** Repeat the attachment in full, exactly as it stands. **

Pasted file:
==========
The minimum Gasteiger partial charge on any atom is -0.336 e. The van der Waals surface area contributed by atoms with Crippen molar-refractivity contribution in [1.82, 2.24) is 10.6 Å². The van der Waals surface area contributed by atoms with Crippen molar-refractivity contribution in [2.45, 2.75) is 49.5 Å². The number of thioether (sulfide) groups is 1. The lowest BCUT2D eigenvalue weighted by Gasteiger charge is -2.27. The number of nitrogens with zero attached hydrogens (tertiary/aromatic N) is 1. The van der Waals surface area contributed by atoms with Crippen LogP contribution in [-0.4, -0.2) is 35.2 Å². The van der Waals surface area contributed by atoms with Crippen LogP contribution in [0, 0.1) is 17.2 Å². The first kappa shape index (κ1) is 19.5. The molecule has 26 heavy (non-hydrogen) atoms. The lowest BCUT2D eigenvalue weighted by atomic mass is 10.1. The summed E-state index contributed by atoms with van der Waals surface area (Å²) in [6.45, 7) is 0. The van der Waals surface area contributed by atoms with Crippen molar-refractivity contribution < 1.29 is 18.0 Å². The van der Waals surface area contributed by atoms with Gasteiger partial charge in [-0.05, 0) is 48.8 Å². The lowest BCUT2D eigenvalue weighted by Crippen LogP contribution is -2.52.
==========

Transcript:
The minimum Gasteiger partial charge on any atom is -0.336 e. The van der Waals surface area contributed by atoms with Crippen molar-refractivity contribution in [1.82, 2.24) is 10.6 Å². The van der Waals surface area contributed by atoms with Crippen molar-refractivity contribution in [2.45, 2.75) is 49.5 Å². The number of thioether (sulfide) groups is 1. The lowest BCUT2D eigenvalue weighted by Gasteiger charge is -2.27. The number of nitrogens with zero attached hydrogens (tertiary/aromatic N) is 1. The van der Waals surface area contributed by atoms with Crippen LogP contribution in [-0.4, -0.2) is 35.2 Å². The van der Waals surface area contributed by atoms with Crippen LogP contribution in [0, 0.1) is 17.2 Å². The first kappa shape index (κ1) is 19.5. The molecule has 26 heavy (non-hydrogen) atoms. The lowest BCUT2D eigenvalue weighted by atomic mass is 10.1. The summed E-state index contributed by atoms with van der Waals surface area (Å²) in [6.45, 7) is 0. The van der Waals surface area contributed by atoms with Crippen molar-refractivity contribution < 1.29 is 18.0 Å². The van der Waals surface area contributed by atoms with Gasteiger partial charge in [-0.05, 0) is 48.8 Å². The lowest BCUT2D eigenvalue weighted by Crippen LogP contribution is -2.52.